Las Mi­gas, Spain from to Ja­maica

Jamaica Gleaner - - ENTERTAINMENT - Mar­cia Rowe Gleaner Writer

IT WAS fin­ger snap­ping, hand clap­ping and feet stomp­ing of a dif­fer­ent sort that had some mem­bers of the au­di­ence mes­merised and oth­ers mov­ing in sync to the tune of the all-fe­male Span­ish mu­si­cal group, Las Mi­gas.

En route from Canada to Cuba, the group made two stops in Ja­maica, in Kingston and Mon­tego Bay. A wide cross sec­tion of Ja­maicans and Span­ish speak­ers were in at­ten­dance at the Kingston leg held on Fri­day in the Va­len­cia Suit at the New Kingston-based Span­ish Court Ho­tel. Among those in at­ten­dance were two of Ja­maica’s mu­si­cal icons, Car­lene Davis and Tommy Cowan.

Both ex­pressed thor­ough en­joy­ment for the show, dubbed ‘Fla­menco Con­cert’. Davis, who never heard of the group be­fore, but knew it was go­ing to be a good evening, said she loved the sounds of the gui­tars and the vi­o­lin, in­stru­ments that she grew up hear­ing. While Cowan, who speaks a lit­tle Span­ish, said the per­for­mance was won­der­ful.

And so it was as the group of four – a vi­o­lin­ist, two gui­tarists along with a vo­cal­ist – got the con­cert go­ing. Seated, they be­gan with an up­tempo song, fol­lowed by one with a slower beat. The au­di­ence was in­vited to sing, clap their hands, dance or just show their emo­tions.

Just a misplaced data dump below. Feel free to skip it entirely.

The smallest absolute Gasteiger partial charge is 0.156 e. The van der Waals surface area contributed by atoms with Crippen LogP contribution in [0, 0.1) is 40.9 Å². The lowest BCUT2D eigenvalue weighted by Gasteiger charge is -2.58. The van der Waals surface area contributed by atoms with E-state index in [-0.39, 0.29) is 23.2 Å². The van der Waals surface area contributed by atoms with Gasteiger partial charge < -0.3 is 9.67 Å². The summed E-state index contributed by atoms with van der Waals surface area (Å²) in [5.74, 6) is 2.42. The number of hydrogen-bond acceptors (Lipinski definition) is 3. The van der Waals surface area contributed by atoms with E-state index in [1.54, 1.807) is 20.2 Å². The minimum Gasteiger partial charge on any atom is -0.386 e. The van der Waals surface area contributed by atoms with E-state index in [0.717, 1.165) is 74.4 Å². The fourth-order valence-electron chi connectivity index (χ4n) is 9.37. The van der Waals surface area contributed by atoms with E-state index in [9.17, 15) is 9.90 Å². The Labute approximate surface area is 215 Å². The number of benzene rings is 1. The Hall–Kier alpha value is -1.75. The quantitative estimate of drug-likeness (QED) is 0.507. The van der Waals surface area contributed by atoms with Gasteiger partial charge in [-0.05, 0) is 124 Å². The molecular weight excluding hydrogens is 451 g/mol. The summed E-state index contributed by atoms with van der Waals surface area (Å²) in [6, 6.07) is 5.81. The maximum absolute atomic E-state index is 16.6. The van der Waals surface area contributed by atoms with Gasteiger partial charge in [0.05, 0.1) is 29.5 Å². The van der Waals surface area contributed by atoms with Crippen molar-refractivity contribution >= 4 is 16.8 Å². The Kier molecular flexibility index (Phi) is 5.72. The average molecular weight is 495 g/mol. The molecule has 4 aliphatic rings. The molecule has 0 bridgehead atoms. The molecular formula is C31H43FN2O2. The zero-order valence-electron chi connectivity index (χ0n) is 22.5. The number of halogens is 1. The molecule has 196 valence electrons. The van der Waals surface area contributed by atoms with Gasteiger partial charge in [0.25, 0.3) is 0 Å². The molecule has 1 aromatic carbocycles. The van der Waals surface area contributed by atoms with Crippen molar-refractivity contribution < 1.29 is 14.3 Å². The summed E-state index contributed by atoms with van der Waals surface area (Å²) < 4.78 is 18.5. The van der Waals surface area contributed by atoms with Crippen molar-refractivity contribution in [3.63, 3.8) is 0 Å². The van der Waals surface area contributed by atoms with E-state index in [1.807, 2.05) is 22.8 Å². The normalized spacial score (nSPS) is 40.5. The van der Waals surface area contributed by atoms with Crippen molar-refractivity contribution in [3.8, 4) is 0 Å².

The very en­ter­tain­ing set in­cluded the beau­ti­ful song Sen­tara Can­cion, com­posed by a Venezue­lan; Con Lo Bien Gire Yo Estaba Sola, based on a friend’s love story, Carmela, a two-part song about a grand­mother; and rumba with a dis­tinct mento beat.

MESMERISE THE AU­DI­ENCE

How­ever, there is no deny­ing that it was the group’s per­for­mance of Pere­grini­tos that was the most mov­ing. Af­ter a cos­tume change, the lead singer re­turned to the stage to mesmerise the au­di­ence with a Fla­menco dance, while the oth­ers sup­plied the re­spec­tive sounds and mu­sic. The per­for­mance brought the au­di­ence to their feet. A few songs later, the free con­cert came to an end.

Later, in a brief con­ver­sa­tion with The Gleaner, the spokesper­son for Las Mi­gas de­scribed Ja­maica as a nice place be­cause of the peo­ple, the weather, the cul­ture and the beer. She also ex­plained that their mu­sic is a mix­ture of dif­fer­ent styles – fla­menco mixed with other gen­res such as Latin, Brazil­ian and Ara­bic mu­sic. This re­sulted in them do­ing their own com­po­si­tion and orig­i­nal ar­range­ments, and sub­se­quently cre­at­ing a Las Mi­gas per­sonal style di­rected at the au­di­ence’s emo­tions. “This is what we al­ways want to do, to pro­voke emo­tion,” she said

And what about reg­gae? “Reg­gae is very nice.” they all agreed.

The mu­si­cal group will re­turn to Spain for their al­bum launch on Novem­ber 11, 2016.

Las Mi­gas’ visit and con­cert was or­gan­ised by the Em­bassy of Spain, in col­lab­o­ra­tion with The Span­ish-Ja­maica Foun­da­tion, as one of the ac­tiv­i­ties to mark the 50th an­niver­sary of diplo­matic re­la­tions be­tween Spain and Ja­maica.

The au­di­ence re­sponds to Las Mi­gas.

Las Mi­gas

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